The Recorder’s office was empty — we were two of only a handful of people in the office. It was also pleasantly well labeled as the row of clerks closest to the door had a sign above them labeled “Marriage Licenses” or something very similar. Instinctively I knew that while were in the right office, the women behind the desk were not going to be able to help me with my DBA. Despite that I walked up to an available clerk and inquired as to where I should go to have my DBA recorded. She cheerfully instructed me to go down the hall to the second desk on the right where they could help me. What was the sign above the clerk who was able to assist with my DBA? “Real Estate Records”. That was rather insulting: in order to get almost-domestic-partner-level rights in Colorado I had to walk past the Marriage Licenses desk in the front of the Recorder’s office, down a hallway to a woman behind a Real Estate Records desk.
The woman who helped us was, while not rude, not overly friendly although she did faithfully record our document and kept a kind demeanor despite her office equipment not cooperating.
As we walked out of the Webb building I commented to Benjamin that the DBA is the closest thing to Marriage that we currently have and are able to obtain within Colorado. I’m grateful that we have the option of a DBA in Colorado but the experience reinforces my feeling of a second-class citizen.
There’s a very logical reason why I want to get legally married to my husband: I want to protect my family. Those of you not familiar with the legal rights granted by that $50 marriage certificate might be thinking I’m being dramatic — but I’m not.
Despite Benjamin and I having Wills, there’s absolutely nothing to prevent one of our families from contesting them should one of us die. Given the behavior of my family over the last year this is not a passive concern. In a worst-case scenario I die and our joint assets are frozen during probate and Benjamin is kicked out of our home if my family “wins”. We’ve taken as many steps as possible to prevent that including the aforementioned Wills and life insurance policies with Benjamin as the primary beneficiary (life insurance policies are contractual documents that bypass Wills unless the insurance beneficiary falls through to the estate). If a spouse of a legally married couple dies the person’s assets transfer seamlessly to the surviving spouse.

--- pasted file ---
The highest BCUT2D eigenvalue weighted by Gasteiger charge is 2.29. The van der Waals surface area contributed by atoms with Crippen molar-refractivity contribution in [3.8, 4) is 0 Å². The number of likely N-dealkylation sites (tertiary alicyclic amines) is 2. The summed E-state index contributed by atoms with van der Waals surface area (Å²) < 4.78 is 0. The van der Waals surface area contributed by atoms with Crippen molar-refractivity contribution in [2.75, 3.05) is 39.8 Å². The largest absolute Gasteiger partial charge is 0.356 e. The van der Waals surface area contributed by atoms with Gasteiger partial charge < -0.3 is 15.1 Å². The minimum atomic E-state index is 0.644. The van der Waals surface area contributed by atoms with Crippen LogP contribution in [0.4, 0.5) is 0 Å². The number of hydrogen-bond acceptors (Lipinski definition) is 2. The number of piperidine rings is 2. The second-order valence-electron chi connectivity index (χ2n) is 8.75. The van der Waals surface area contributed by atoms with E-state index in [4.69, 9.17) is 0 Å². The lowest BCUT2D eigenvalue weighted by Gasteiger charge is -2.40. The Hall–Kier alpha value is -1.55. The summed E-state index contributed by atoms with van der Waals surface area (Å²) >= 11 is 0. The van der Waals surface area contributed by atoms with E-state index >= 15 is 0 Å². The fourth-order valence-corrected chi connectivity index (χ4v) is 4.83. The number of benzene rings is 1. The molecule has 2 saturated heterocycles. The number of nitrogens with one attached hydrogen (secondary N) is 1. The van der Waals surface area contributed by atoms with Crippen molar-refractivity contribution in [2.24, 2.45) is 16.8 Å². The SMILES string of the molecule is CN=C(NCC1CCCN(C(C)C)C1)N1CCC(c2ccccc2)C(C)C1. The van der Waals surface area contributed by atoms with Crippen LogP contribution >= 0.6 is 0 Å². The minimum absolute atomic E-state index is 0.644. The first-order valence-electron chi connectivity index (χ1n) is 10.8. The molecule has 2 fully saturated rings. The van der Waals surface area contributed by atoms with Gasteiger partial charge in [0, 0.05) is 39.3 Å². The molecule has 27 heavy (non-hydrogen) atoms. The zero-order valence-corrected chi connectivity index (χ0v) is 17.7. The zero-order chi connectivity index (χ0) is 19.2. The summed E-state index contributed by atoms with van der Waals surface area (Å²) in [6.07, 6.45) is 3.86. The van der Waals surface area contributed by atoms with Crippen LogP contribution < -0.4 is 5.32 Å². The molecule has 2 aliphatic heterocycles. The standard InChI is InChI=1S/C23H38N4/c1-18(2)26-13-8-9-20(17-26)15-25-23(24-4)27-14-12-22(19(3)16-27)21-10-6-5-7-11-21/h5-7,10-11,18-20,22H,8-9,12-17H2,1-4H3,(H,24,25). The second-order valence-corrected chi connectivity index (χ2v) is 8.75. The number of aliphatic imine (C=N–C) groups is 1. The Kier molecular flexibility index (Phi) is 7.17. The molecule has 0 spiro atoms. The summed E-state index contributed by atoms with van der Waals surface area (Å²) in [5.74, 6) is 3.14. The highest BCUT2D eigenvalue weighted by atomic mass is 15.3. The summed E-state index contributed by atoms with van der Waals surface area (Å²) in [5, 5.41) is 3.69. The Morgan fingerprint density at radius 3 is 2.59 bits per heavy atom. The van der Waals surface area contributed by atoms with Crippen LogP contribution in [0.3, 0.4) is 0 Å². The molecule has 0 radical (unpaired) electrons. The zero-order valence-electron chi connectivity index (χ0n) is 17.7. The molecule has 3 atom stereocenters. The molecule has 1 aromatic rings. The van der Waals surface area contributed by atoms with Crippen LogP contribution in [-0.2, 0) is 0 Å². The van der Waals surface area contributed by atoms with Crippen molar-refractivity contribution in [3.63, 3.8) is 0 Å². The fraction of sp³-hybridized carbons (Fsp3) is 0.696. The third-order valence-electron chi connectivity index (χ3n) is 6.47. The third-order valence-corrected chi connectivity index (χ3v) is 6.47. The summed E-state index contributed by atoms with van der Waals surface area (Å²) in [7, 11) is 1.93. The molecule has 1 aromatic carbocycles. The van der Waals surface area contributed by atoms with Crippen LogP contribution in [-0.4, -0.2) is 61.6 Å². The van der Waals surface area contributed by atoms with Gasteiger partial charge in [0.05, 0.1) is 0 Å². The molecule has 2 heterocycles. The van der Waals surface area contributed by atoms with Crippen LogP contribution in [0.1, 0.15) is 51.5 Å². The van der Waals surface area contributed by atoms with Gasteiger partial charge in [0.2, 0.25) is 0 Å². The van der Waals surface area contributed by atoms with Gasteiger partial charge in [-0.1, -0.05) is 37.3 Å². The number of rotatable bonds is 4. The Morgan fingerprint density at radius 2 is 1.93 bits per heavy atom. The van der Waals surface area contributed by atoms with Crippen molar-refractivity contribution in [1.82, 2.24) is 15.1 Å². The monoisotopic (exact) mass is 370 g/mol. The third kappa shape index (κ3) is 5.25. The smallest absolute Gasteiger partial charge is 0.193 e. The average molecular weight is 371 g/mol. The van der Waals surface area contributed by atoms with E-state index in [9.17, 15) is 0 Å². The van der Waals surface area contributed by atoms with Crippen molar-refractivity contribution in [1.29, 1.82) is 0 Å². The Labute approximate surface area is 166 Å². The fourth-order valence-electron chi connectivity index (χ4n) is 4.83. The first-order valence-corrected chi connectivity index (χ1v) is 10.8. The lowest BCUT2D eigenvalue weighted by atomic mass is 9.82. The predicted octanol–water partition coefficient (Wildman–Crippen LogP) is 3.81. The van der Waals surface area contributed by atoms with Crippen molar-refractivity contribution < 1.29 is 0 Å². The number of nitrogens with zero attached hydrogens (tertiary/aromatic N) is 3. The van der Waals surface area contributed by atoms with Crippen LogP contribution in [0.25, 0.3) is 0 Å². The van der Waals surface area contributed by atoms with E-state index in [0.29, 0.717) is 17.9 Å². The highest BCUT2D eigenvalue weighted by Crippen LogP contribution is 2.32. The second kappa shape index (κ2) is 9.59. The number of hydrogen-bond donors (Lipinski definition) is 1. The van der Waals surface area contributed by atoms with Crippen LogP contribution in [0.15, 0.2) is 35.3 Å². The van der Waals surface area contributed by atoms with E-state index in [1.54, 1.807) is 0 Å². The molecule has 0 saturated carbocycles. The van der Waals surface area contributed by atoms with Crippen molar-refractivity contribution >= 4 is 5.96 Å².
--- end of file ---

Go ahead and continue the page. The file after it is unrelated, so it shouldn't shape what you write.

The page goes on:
Enough about death, lets talk about life. It’s a good thing I like wading through the tax morass ’cause as a non-legally married couple it is an amazingly hard slog. Lets say I want to further hedge my bets against a worst-case “Casey dies” scenario by transferring some of my assets over to Benjamin while I’m alive. Because he and I aren’t legally married I can only transfer ~$13k/year to him tax-free — anything over that amount he would need to pay a gift tax. Married couples can throw however much money they want at each other and not suffer the tax hit.
Lets talk about retirement. When Benjamin was working at the bank, prior to becoming a full-time student, we were actively contributing to his Roth IRA. When he became a full-time student he wasn’t eligible to contribute to his IRA because he wasn’t earning any income. If we were legally married I could have contributed to his IRA (via the “spousal IRA“) for the past three years. This is unfortunate as we missed some pretty good growth opportunities due to how low the market was during that time. A friend had mentioned that I could have hired him for some position and paid him enough money to max out his yearly IRA contributions. The two downsides to that are 1) he would have had to pay taxes on the amount and 2) it could have decreased or removed his ability to obtain grants, scholarships, and/or loans.
Those are the three big financial reasons that jumped immediately to mind this morning – I’m sure there are other financial reasons that I’m not thinking of at the moment.